The Tourist Information Lodge
We were a half block away from the Tourist Information Lodge which featured the longest hill in Menominee (maybe twenty yards high). My mom and Sally’s mom would take us there in the winter for sledding. It’s the most hair-raising thing I remember from early childhood. The log cabin burned down sometime after I left for college, but they rebuilt it to be exactly the same.
Our house on Sheridan Road
In 1943 I entered first grade, and we moved to Sheridan Road (now First St.) which ran along the bay. Menominee was relatively danger-free, and we were allowed the run of the neighborhood. We swam in the bay, played cops and robbers in the back yards, and shot pool at the D.A.R. Boys’ Club. My neighborhood friends included Skipper B., Frank and Mary S., Sam W., Darl S., Dooley W., and Jimmy J.
Triangle Park was at the north end of State St., one block west of Sheridan Road. It was our best neighborhood location for playing softball and touch football, though an errant ball could wind up on Highway 41.
Lloyd Manufacturing Company
Menominee is a manufacturing town, and the Lloyd Co. has been one of the major local firms for many years. The Lloyd plant is on Highway 41, heading north toward the city limits. They make wicker and aluminum furniture. Its founder, Marshall Burns Lloyd, invented a wicker weaving process in the 1910’s that revolutionized the industry.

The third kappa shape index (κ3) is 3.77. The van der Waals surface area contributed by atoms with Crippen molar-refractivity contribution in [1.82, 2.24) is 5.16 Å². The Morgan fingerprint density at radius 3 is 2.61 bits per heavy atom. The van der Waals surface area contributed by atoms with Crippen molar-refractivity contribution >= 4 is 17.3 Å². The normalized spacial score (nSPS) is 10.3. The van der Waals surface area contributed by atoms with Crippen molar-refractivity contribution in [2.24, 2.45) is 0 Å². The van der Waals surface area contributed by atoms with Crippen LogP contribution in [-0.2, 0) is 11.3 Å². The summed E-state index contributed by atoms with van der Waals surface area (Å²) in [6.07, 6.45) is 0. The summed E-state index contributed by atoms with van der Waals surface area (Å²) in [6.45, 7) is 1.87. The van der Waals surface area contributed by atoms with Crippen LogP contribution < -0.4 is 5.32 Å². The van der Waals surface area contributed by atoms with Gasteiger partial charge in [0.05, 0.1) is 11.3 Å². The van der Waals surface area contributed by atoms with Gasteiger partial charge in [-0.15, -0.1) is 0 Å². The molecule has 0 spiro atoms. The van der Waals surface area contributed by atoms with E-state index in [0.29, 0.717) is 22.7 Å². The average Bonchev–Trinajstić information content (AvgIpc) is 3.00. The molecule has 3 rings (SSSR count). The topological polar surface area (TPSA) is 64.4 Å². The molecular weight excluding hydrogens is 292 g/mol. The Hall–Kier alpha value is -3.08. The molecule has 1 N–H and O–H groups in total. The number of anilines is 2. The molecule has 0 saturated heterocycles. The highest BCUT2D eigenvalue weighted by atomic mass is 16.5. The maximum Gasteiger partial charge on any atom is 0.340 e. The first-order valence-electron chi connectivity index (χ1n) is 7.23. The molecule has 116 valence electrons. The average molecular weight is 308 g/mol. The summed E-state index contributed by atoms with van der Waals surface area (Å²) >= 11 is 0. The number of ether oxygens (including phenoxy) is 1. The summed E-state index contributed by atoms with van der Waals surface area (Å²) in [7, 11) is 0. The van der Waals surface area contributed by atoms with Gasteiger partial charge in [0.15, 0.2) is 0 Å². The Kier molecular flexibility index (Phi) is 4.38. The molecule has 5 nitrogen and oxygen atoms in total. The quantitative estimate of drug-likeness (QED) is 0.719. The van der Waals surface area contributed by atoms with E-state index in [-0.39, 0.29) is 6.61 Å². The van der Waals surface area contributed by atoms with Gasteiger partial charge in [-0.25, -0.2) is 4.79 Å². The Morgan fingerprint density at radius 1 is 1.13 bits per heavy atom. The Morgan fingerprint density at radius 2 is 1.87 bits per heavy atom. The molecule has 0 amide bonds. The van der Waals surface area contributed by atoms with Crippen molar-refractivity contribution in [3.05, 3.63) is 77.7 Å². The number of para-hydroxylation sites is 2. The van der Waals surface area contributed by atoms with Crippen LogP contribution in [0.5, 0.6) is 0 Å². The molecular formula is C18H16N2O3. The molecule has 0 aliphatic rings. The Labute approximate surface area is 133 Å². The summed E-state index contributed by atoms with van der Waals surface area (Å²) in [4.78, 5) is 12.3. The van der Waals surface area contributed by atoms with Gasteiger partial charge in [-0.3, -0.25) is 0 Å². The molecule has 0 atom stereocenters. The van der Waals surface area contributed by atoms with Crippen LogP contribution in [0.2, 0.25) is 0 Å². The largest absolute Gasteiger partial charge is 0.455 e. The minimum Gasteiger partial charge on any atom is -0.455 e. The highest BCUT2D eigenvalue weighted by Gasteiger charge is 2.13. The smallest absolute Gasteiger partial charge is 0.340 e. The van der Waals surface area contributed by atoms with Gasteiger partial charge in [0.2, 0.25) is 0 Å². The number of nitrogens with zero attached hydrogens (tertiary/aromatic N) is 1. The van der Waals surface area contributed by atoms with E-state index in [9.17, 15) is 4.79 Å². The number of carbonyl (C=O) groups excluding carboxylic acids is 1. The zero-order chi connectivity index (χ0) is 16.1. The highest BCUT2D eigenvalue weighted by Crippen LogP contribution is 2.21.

Electric Square, looking south on Sheridan Road (now First Street)
Electric Square is at the heart of Menominee’s business district, with stores and offices located to the south on Sheridan Road and to the east on Ogden Avenue. I think it was named Electric Square because it was the first place in the twin cities to get electric lights on the street. Washington Grade School was a half block away. The magnificent First National Bank building, now sadly vacant, is on the southeast corner (at the left of the photo).
The Menominee Drugstore